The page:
Remember Alamo (and Forget Bowie), Texans Asked

A showman by nature (he made his reputation wrestling alligators and bears) and a slave dealer by trade, James Bowie is not a fit hero for Texas schoolchildren, argue Latino and black groups protesting the naming of a new Austin high school after the Alamo commander. "The plain and simple truth, according to some of the most noted Texas historians . . . is that Jim Bowie smuggled slaves into North America, sold them at vastly inflated prices . . . sold fictitious land grants for Texas land, fraudulently sold land owned by his in-laws and committed many other heinous and nefarious acts," said Gary Bledsoe, president of the NAACP's Austin chapter. A Kentucky native, Bowie moved to Texas in 1828 and shared command with William B. Travis at the Alamo, where Bowie died on March 6, 1836, when Mexican soldiers captured the mission.

--On the other hand, Denmark's prime minister has only good words for another historical figure--Karl Marx, who, the Scandinavian leader proclaims, would not be a Marxist if he were living today. "Socialist ideas are becoming more and more outdated, and if Karl Marx had lived today he would probably not have been a Marxist. He was far too clever for that," Poul Schlueter said. "I think he would have been a modern conservative, just like me." Schlueter, leader of the Danish Conservative Party, is campaigning for an election on May 10.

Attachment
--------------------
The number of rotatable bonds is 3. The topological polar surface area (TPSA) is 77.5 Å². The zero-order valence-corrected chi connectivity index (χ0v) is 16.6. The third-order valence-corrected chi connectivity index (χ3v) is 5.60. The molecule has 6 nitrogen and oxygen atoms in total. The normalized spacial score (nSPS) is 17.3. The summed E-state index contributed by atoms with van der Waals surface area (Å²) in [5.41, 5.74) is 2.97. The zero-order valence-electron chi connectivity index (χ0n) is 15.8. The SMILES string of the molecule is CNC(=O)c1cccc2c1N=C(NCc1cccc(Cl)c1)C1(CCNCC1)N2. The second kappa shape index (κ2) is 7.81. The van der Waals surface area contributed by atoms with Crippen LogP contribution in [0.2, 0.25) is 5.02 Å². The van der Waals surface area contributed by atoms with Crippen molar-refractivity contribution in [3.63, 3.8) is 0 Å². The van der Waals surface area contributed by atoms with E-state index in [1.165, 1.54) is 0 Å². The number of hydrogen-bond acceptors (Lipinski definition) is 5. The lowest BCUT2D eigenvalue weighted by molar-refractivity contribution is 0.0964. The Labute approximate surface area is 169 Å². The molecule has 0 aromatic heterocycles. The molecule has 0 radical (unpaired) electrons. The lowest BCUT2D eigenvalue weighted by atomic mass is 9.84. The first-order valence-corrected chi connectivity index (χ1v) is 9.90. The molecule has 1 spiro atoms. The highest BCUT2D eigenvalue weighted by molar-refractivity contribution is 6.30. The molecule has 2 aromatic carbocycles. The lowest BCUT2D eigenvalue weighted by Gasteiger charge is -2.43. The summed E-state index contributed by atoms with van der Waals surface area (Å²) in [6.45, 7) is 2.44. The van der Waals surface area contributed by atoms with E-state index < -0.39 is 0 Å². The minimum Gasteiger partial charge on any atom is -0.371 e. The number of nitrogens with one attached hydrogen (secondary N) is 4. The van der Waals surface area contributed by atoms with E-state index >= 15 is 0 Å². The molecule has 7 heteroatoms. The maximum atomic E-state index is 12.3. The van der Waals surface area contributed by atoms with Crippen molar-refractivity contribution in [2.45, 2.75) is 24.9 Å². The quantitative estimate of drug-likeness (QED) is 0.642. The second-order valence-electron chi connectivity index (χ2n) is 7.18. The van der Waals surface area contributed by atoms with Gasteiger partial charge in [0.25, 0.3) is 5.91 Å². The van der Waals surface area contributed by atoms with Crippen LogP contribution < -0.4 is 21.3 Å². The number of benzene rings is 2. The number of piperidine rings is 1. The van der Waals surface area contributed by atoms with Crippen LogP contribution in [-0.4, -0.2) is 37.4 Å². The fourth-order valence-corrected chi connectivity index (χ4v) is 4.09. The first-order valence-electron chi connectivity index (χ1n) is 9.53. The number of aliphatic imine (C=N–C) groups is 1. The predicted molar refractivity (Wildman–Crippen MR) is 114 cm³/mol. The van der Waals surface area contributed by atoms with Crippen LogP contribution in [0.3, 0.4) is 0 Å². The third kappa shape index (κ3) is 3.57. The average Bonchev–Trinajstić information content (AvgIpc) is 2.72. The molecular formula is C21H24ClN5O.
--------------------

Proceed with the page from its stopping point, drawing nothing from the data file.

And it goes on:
--It took 26 years, but the check is finally in the mail for Pat Purvis, who got the government to pay up for construction work he did at the 1962 Seattle World's Fair. With Purvis looking over his shoulder, President Reagan signed a bill that will compensate the former Spokane, Wash., contractor $700,000 for money he spent to complete the U.S. Science Pavilion at the fair. A federal claims court in 1978 had awarded Purvis the $600,000 he originally spent, but gave him no interest.

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